Efforts to improve the experience of families and young children at the Council have recently included work with the interagency coordinating team and several other communities of practice to utilize a systems integration survey that seeks to measure how integrated and connected the services and supports are in the region. This project, developed over the last several years with partners around the United States through the Center for the Study of Social Policy (CSSP) has resulted in respectful and productive conversations in the region, as well as redoubled efforts for partnership and cooperation. Look for an our blog about the efforts!
Conversations and efforts to better understand and educate the public about the Strengthening Families and Youth Thrive protective factors have been ongoing in the Lamoille Valley with partnerships with the interagency coordinating team, as well as the collaboration with the Vermont Department of Health.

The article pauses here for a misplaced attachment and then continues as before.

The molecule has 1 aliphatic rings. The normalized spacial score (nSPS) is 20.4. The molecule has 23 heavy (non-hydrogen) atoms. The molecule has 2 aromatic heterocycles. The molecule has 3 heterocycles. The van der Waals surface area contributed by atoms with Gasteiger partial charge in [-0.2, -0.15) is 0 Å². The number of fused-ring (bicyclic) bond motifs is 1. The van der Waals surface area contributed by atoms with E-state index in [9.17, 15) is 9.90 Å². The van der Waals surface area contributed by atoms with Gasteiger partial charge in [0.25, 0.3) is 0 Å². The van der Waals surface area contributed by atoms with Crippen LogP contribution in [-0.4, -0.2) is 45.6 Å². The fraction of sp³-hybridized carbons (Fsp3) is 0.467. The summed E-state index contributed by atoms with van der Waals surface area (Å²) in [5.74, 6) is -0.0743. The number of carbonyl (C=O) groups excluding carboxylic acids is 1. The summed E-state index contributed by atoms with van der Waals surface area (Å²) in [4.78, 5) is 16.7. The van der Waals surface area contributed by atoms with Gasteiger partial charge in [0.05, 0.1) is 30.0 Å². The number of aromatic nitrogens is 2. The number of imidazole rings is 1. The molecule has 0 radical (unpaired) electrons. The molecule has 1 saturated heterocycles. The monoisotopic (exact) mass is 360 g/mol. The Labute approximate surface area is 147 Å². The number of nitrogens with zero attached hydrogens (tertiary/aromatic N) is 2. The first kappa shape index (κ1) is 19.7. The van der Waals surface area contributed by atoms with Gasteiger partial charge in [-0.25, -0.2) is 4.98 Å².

As in Central Vermont, we were able to leverage both Help Me Grow and Early Learning Challenge funding to provide support for professional development of both groups and individuals, including parents and providers throughout the fall. We noted that seemingly small investments go a long way when flexible and rapid deployment is part of the plan. Because of that, the Council was able to respond quickly to support and encourage several key partners.
We’d like to echo the Central Vermont Council’s appreciation for the excellent STARS evolution information sessions, and the positive and incremental change the Child Development Division is bringing to the system.
The Lamoille Valley Council would like to also thank Sandra Cameron and the Winooski Valley Superintendents Association for their work to ensure that both private and public preK providers have improved systems and communication with one another and with the Agency of Education. Thank you Sandra!